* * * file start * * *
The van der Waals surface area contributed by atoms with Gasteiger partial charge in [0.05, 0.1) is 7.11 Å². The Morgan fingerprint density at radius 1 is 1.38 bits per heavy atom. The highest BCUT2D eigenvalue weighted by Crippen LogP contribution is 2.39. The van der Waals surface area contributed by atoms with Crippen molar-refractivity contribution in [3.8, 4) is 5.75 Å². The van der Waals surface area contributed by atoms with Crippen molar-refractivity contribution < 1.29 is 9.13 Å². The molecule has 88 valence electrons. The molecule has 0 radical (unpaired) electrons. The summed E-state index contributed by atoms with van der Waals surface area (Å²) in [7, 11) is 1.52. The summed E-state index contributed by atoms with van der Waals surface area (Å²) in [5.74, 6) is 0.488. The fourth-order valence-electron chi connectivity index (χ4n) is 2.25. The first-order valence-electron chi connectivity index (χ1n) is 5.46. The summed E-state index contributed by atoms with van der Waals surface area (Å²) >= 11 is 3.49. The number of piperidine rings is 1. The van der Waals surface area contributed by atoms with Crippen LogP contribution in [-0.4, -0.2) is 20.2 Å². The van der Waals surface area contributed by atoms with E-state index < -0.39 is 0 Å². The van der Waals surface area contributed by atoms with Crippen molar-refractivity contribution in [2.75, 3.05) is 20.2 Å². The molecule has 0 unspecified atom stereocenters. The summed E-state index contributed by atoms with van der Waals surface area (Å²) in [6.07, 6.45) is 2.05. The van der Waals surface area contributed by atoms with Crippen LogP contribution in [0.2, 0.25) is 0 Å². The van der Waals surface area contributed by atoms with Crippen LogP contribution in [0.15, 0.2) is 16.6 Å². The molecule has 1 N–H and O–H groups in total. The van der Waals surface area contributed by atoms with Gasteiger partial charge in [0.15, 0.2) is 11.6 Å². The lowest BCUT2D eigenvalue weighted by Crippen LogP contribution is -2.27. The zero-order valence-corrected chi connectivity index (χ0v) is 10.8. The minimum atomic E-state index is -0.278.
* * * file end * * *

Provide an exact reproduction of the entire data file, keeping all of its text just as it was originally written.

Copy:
The van der Waals surface area contributed by atoms with Gasteiger partial charge in [0.05, 0.1) is 7.11 Å². The Morgan fingerprint density at radius 1 is 1.38 bits per heavy atom. The highest BCUT2D eigenvalue weighted by Crippen LogP contribution is 2.39. The van der Waals surface area contributed by atoms with Crippen molar-refractivity contribution in [3.8, 4) is 5.75 Å². The van der Waals surface area contributed by atoms with Crippen molar-refractivity contribution < 1.29 is 9.13 Å². The molecule has 88 valence electrons. The molecule has 0 radical (unpaired) electrons. The summed E-state index contributed by atoms with van der Waals surface area (Å²) in [7, 11) is 1.52. The summed E-state index contributed by atoms with van der Waals surface area (Å²) in [5.74, 6) is 0.488. The fourth-order valence-electron chi connectivity index (χ4n) is 2.25. The first-order valence-electron chi connectivity index (χ1n) is 5.46. The summed E-state index contributed by atoms with van der Waals surface area (Å²) >= 11 is 3.49. The number of piperidine rings is 1. The van der Waals surface area contributed by atoms with Crippen LogP contribution in [-0.4, -0.2) is 20.2 Å². The van der Waals surface area contributed by atoms with E-state index < -0.39 is 0 Å². The van der Waals surface area contributed by atoms with Crippen molar-refractivity contribution in [2.75, 3.05) is 20.2 Å². The molecule has 0 unspecified atom stereocenters. The summed E-state index contributed by atoms with van der Waals surface area (Å²) in [6.07, 6.45) is 2.05. The van der Waals surface area contributed by atoms with Crippen LogP contribution in [0.2, 0.25) is 0 Å². The van der Waals surface area contributed by atoms with Crippen LogP contribution in [0.15, 0.2) is 16.6 Å². The molecule has 1 N–H and O–H groups in total. The van der Waals surface area contributed by atoms with Gasteiger partial charge in [0.15, 0.2) is 11.6 Å². The lowest BCUT2D eigenvalue weighted by Crippen LogP contribution is -2.27. The zero-order valence-corrected chi connectivity index (χ0v) is 10.8. The minimum atomic E-state index is -0.278.